Saturday, October 31, 2009

Splendor in the Grass

It's great to have a venue like the Cinematheque in town. This fall it's featuring the retrospective 'American Outsider: The Films of Elia Kazan.'

Splendor in the Grass is part of the series, and one of those classics you hope is never 'remade' - the original is so pitch-perfect.

It must have caused quite a stir in 1961 as the young Natalie Wood and Warren Beatty depicted the sexual confusion and repression of the times in their roles as Bud and Deanie.

Although set between the years 1928 -1932, the issues were still particularly relevant, more than a generation later. That's what makes the film brilliantly subversive; it provokes an entire generation to judge the previous generation of an hypocrisy it owns itself.

The desire Deanie and Bud have for one another overwhelms them, but nice girls simply don't do things like "that." Which leads Bud to experiment with someone else, which leads to Deanie's identity crisis, sexual rejection, suicide attempt and institutionalization. Pretty heavy stuff. This was before the Pill and the 'sexual revolution,' and it was groundbreaking to question the sexual mores of the time.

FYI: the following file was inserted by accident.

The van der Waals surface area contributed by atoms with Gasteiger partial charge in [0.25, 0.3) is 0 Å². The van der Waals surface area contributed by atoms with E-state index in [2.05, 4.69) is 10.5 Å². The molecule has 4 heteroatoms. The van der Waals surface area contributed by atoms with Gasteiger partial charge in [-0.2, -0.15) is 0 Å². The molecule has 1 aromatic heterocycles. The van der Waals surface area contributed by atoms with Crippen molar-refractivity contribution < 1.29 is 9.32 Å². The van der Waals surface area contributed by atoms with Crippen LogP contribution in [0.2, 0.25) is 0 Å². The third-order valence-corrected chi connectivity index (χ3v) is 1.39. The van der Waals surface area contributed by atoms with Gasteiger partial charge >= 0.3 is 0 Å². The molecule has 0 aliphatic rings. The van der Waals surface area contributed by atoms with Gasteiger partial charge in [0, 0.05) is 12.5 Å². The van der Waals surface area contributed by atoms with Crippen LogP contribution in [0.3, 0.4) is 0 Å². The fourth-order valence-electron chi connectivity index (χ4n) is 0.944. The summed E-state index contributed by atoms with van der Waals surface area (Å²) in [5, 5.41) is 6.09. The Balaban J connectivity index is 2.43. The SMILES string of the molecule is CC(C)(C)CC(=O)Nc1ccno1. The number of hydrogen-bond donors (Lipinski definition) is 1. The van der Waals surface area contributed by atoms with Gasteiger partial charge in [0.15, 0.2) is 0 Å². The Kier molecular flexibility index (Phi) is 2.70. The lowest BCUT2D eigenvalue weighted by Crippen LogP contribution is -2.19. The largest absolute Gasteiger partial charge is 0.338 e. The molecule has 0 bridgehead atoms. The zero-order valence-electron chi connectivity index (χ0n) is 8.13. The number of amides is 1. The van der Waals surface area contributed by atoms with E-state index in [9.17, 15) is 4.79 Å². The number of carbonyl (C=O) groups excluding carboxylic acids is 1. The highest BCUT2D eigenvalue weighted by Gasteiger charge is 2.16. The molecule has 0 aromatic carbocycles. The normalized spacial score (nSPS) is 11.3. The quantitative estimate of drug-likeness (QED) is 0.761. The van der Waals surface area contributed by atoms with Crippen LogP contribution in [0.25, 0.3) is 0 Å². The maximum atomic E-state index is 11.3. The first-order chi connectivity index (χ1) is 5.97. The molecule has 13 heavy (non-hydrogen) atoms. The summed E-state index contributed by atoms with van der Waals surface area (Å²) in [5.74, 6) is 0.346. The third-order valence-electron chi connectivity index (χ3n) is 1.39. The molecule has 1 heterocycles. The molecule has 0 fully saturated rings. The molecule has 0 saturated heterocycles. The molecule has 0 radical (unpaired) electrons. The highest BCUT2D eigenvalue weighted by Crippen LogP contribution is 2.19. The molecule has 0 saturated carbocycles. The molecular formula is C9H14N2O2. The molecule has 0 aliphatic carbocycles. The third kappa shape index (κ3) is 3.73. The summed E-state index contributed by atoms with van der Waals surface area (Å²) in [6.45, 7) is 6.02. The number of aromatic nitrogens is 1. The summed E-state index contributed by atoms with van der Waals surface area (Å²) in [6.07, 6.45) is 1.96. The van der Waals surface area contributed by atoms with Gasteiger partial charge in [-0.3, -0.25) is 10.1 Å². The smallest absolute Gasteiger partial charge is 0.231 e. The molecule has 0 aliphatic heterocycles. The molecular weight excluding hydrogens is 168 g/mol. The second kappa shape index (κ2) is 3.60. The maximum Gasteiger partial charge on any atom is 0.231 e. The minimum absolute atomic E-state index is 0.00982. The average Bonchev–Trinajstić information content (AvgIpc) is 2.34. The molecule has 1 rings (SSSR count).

I found the movie particularly insightful about the penalties woman paid for this sexual double standard. Bud's sister Ginny is the embodiment of a female delighting in carnal pleasures but she pays a price none of the men would suffer at the time. The actress playing the role, Barbara Loden, played it brilliantly (she ended up marrying Kazan shortly after the film was made).

These lines from Wordsworth are recited three times in the course of the film, most poignantly at the end:

Though nothing can bring back the hour
Of splendour in the grass,
of glory in the flower,
We will grieve not, rather find
Strength in what remains behind...

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